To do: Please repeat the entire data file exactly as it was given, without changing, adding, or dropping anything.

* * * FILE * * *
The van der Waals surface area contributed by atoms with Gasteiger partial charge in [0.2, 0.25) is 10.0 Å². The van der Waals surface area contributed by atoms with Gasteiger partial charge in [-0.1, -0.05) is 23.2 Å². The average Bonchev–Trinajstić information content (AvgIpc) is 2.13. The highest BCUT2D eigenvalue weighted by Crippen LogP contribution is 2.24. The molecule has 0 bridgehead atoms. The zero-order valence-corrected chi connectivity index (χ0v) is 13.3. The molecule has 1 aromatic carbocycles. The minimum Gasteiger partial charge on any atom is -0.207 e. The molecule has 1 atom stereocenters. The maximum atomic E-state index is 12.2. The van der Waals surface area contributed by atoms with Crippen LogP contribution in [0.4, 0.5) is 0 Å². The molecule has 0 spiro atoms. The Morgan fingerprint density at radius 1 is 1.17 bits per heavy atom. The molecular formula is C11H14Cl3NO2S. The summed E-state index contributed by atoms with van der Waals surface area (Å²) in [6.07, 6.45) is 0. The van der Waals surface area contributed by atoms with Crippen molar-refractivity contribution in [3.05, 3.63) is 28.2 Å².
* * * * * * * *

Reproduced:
The van der Waals surface area contributed by atoms with Gasteiger partial charge in [0.2, 0.25) is 10.0 Å². The van der Waals surface area contributed by atoms with Gasteiger partial charge in [-0.1, -0.05) is 23.2 Å². The average Bonchev–Trinajstić information content (AvgIpc) is 2.13. The highest BCUT2D eigenvalue weighted by Crippen LogP contribution is 2.24. The molecule has 0 bridgehead atoms. The zero-order valence-corrected chi connectivity index (χ0v) is 13.3. The molecule has 1 aromatic carbocycles. The minimum Gasteiger partial charge on any atom is -0.207 e. The molecule has 1 atom stereocenters. The maximum atomic E-state index is 12.2. The van der Waals surface area contributed by atoms with Crippen LogP contribution in [0.4, 0.5) is 0 Å². The molecule has 0 spiro atoms. The Morgan fingerprint density at radius 1 is 1.17 bits per heavy atom. The molecular formula is C11H14Cl3NO2S. The summed E-state index contributed by atoms with van der Waals surface area (Å²) in [6.07, 6.45) is 0. The van der Waals surface area contributed by atoms with Crippen molar-refractivity contribution in [3.05, 3.63) is 28.2 Å².